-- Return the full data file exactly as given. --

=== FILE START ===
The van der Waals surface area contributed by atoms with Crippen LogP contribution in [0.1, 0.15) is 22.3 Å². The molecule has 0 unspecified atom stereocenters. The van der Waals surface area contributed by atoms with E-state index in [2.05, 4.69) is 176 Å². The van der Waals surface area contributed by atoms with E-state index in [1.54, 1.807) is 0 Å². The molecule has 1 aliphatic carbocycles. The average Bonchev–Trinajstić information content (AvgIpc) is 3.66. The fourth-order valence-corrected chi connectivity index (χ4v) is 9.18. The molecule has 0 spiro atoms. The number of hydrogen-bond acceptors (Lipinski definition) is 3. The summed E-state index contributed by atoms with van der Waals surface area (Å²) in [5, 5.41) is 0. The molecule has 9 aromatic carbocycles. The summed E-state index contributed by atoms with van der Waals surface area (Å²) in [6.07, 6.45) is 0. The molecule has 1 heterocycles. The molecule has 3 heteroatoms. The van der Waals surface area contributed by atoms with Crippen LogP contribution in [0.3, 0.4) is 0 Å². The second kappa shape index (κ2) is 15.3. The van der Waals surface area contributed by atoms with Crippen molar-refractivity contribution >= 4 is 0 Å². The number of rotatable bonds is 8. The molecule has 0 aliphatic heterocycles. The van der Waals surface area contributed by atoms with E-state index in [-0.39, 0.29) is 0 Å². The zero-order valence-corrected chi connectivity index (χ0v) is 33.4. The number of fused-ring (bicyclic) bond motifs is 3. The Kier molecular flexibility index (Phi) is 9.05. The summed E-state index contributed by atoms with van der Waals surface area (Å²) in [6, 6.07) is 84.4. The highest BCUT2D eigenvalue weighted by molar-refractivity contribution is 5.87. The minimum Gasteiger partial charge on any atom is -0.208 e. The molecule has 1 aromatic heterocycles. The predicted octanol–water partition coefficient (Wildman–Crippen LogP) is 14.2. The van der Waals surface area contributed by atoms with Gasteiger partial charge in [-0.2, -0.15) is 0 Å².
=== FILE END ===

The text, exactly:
The van der Waals surface area contributed by atoms with Crippen LogP contribution in [0.1, 0.15) is 22.3 Å². The molecule has 0 unspecified atom stereocenters. The van der Waals surface area contributed by atoms with E-state index in [2.05, 4.69) is 176 Å². The van der Waals surface area contributed by atoms with E-state index in [1.54, 1.807) is 0 Å². The molecule has 1 aliphatic carbocycles. The average Bonchev–Trinajstić information content (AvgIpc) is 3.66. The fourth-order valence-corrected chi connectivity index (χ4v) is 9.18. The molecule has 0 spiro atoms. The number of hydrogen-bond acceptors (Lipinski definition) is 3. The summed E-state index contributed by atoms with van der Waals surface area (Å²) in [5, 5.41) is 0. The molecule has 9 aromatic carbocycles. The summed E-state index contributed by atoms with van der Waals surface area (Å²) in [6.07, 6.45) is 0. The molecule has 1 heterocycles. The molecule has 3 heteroatoms. The van der Waals surface area contributed by atoms with Crippen LogP contribution in [0.3, 0.4) is 0 Å². The second kappa shape index (κ2) is 15.3. The van der Waals surface area contributed by atoms with Crippen molar-refractivity contribution >= 4 is 0 Å². The number of rotatable bonds is 8. The molecule has 0 aliphatic heterocycles. The van der Waals surface area contributed by atoms with E-state index in [-0.39, 0.29) is 0 Å². The zero-order valence-corrected chi connectivity index (χ0v) is 33.4. The number of fused-ring (bicyclic) bond motifs is 3. The Kier molecular flexibility index (Phi) is 9.05. The summed E-state index contributed by atoms with van der Waals surface area (Å²) in [6, 6.07) is 84.4. The highest BCUT2D eigenvalue weighted by molar-refractivity contribution is 5.87. The minimum Gasteiger partial charge on any atom is -0.208 e. The molecule has 1 aromatic heterocycles. The predicted octanol–water partition coefficient (Wildman–Crippen LogP) is 14.2. The van der Waals surface area contributed by atoms with Gasteiger partial charge in [-0.2, -0.15) is 0 Å².